While the hard water and silica should always be considered, titanium dioxide is the most common cause for the white haze. Off the shelf alkaline and acidic detergents are often used in traditional cleaning processes. These detergents are proven in certain applications but in cases involving titanium dioxide, they often end up targeting the titanium dioxide. The targeting of TiO2 works by dropping the pigment out of the solution. Because TiO2 is essentially an inert substance, it wants to find a surface to adhere to and the stainless steel walls are attractive. This will create trouble for any cleaning process. This TiO2, that is now coating the equipment walls, is a different entity as compared to the original soil. Titanium dioxide is very difficult to remove because it does not readily interact with the detergent solution.
Check out this video to see a real life example of best practices for cleaning this white haze.
Whether the hard water, silica, or titanium dioxide is responsible for the white haze, the haze will create problems.
If white haze does develop, the equipment will need to be re-cleaned until the remaining residue is removed before the equipment is put back into production. The need for re-cleaning can trigger an audit and creating expensive downtime. It also puts a lot of stress on Quality Assurance and Quality Control engineers because the process to remove the TiO2 is not a planned or validated process.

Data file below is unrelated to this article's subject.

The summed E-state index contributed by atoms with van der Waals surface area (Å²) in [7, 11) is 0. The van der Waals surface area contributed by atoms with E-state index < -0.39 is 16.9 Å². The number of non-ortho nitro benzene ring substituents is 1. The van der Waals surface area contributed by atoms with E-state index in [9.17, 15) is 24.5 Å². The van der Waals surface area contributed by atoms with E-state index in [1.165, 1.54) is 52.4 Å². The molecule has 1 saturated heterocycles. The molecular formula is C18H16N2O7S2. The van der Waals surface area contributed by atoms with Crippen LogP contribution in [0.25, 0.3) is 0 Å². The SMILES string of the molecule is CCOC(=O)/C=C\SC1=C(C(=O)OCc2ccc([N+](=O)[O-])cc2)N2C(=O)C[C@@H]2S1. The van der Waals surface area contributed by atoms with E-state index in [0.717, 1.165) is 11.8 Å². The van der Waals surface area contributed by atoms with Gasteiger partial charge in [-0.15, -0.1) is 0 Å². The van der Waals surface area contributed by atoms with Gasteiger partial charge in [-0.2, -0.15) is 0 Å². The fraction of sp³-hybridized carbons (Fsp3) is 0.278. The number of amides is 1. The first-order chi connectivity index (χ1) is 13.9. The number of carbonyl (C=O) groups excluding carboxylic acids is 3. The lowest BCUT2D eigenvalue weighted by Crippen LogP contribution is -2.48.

Common approaches to cleaning the white haze involve the use of hydrogen peroxide. While hydrogen peroxide will often do the job by removing the TiO2, it causes long term issues over time because it oxidizes the stainless steel tank and over time can cause expensive maintenance to fix.
If a white haze develops, it means there are ingredients falling out of the solution and the wrong detergent is being used. While there are solutions to eliminating the white haze, the focus should be on selecting the right detergent to prevent the white haze from developing. This will keep Operational Equipment Effectiveness (OEE) up, which will have a significant impact on a company’s bottom line.